The Supreme Court on Thursday told Sahara group that its chief Subrata Roy was jailed not as a punishment, but to ensure enforcement of its August 31, 2012 order pertaining to a time-bound refund of R19,000 crore to 3 crore investors.
A bench of Justices KS Radhakrishnan and JS Khehar said: “We are not on punishment at all at this stage. We are only on enforcement of our orders. We will deal with the punishment for contempt of court when we conclude the hearing... Therefore, when suggestion is made (that its order is) R10,000-crore bail bond. It is not right. It is a part- payment towards the principal amount. This is to establish your bona fide to be released.”
The court said any suggestion that Roy and two other directors were jailed under contempt charges was irrelevant at this stage.
The Sahara group expressed its inability to immediately pay R10,000 crore to secure bail for its chief Subrata Roy and its two directors, who have been in jail since March 4.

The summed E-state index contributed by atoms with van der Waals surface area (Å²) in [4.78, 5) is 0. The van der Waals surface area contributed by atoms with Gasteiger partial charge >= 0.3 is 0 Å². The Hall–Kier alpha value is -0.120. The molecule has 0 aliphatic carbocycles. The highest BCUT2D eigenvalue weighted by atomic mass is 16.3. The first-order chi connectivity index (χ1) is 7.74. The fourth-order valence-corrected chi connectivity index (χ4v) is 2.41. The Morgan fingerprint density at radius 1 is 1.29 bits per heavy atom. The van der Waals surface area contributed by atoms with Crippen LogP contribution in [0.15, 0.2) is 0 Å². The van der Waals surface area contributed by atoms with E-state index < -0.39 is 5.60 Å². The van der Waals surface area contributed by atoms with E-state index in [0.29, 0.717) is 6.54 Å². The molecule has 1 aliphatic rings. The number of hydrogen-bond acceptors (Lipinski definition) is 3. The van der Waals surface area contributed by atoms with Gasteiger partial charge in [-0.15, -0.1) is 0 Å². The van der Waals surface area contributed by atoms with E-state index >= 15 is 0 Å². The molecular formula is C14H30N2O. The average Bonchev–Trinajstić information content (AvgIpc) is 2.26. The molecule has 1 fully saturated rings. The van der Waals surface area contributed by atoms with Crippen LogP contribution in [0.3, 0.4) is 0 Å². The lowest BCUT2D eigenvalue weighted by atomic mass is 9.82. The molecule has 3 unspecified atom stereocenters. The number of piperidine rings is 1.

Roy's counsel CA Sundaram told the court that Sahara can pay R2,500 crore upfront, R2,500 crore within three weeks after Roy's release and R5,000 crore in bank guarantees within three months.
Praying for some “affordable terms”, the counsel requested the court to alter the terms for release of the chief and let him stay outside the Tihar prison under 'house arrest'. This will enable him to meet people and raise the amounts to satify the court's demands, Sundaram said, adding that “if Roy could raise the huge amounts demanded by the court, he would not be in jail in the first place.”
The apex court had on March 26 agreed to release the head of the Sahara conglomerate from custody, but only after the group deposited R10,000 crore in cash and bank guarantees. It had ordered the unlisted Sahara to deposit R5,000 crore in cash with the securities regulator as well as provide bank guarantees for another R5000 crore.
Senior counsel AM Singhvi, appearing for the directors, argued the order sending him to jail could not be justified when there was a “seamless system” under which a person could be imprisoned.
“A person who could not afford to pay cannot be sent to jail for that reason. The court should not invent a new procedure,” he said, adding in the name of discretion, the court cannot build a “new edifice of power”.
Singhvi also said a person cannot